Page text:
5. Prepare for closing on your mortgage refinance
Refinancing isn't quite as hard as shopping for a house, but it still takes some time. While your loan is processing, don't open new credit accounts or make other large purchases until the new mortgage closes. Doing so can derail your application.
Why compare mortgage refinance rates?
Shopping around for quotes from multiple lenders is key for every mortgage applicant. When you shop, consider not just the interest rate you’re being quoted, but also all the other terms of the loan. Be sure to compare APRs, which include many additional costs of the mortgage not shown in the interest rate. Some institutions may have lower closing costs and fees than others, or your current bank or credit union may extend you a special offer. Don’t be afraid to walk away from your current lender when you refinance. If you can find a better deal elsewhere, go for it. Look at quotes from online and traditional banks. Consider using a mortgage broker, who will be able to provide rates from wholesale lenders.
Pros and cons of refinancing
Refinancing can be a smart move, whether it helps you secure a lower rate or tap your home equity to fund a home renovation or other project through a cash-out deal.
- You can lock in a lower rate by refinancing, which should make your monthly payments lower and give you some money back in your budget.
- If your home’s value has risen, you might be able to stop paying private mortgage insurance (PMI), which will also lower your monthly expenses. PMI should end automatically once you get to at least 20 percent equity owned free and clear, but it’s usually a good time to consider a refinance once that happens, too.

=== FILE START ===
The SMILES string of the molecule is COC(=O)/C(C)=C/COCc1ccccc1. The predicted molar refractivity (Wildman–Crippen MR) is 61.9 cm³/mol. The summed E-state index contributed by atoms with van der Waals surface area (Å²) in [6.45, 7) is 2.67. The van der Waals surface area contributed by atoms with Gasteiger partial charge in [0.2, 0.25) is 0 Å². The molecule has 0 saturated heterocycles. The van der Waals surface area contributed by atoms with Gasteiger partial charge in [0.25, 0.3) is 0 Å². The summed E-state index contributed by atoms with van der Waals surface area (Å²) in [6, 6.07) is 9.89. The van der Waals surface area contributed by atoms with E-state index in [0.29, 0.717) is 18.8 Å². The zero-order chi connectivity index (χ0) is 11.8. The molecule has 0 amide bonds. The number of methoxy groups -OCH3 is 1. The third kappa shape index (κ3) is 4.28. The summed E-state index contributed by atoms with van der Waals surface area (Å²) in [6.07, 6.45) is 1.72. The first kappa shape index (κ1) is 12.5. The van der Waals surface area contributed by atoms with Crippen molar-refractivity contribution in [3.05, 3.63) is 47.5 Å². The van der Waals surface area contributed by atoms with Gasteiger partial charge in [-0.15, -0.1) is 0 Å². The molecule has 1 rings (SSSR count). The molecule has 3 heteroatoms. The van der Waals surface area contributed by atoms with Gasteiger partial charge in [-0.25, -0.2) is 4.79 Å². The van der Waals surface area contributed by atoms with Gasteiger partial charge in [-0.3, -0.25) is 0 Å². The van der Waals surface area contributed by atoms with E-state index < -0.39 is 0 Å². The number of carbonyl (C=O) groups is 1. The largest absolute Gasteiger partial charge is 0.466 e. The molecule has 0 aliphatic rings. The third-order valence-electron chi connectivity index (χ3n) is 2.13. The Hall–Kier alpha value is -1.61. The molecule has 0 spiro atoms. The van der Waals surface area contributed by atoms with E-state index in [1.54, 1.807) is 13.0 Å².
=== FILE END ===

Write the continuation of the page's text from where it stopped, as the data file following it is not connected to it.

- If you need money for renovations, a cash-out refi offers relatively cheap capital. It can make your monthly payments more expensive, but home improvements boost your equity value even more.
- Refinancing costs money. Closing costs can total 2 percent to 5 percent of the amount of the mortgage, which is why it’s so important to make sure you’ll recoup those costs before you move.
- If you refinance from a 30-year loan to another 30-year loan, you’ll extend your repayment period. A new loan restarts the repayment clock.
Should you refinance your mortgage?
You should refinance if doing so will help you to save money, build equity or pay off your mortgage faster. For example, if interest rates have dropped since you closed your mortgage, you could do a rate-and-term refinance to obtain a lower rate. In addition to a lower rate, you could save by eliminating PMI, or tap your home’s equity via a cash-out refinance. Even if rates are low, however, it’s important to consider your future plans. If you expect to sell your home in the foreseeable future, for instance, it might not make sense to start over with a new loan.
Mortgage refinance FAQs
Additional refinancing resources
Written by: Jeff Ostrowski, Senior Mortgage Reporter for Bankrate
Jeff Ostrowski covers mortgages and the housing market. Before joining Bankrate in 2020, he wrote about real estate and the economy for the Palm Beach Post and the South Florida Business Journal.
Reviewed by: Greg McBride, Chief Financial Analyst for Bankrate
Greg McBride, CFA, is Senior Vice President, Chief Financial Analyst, for Bankrate.com. He leads a team responsible for researching financial products, providing analysis, and advice on personal finance to a vast consumer audience.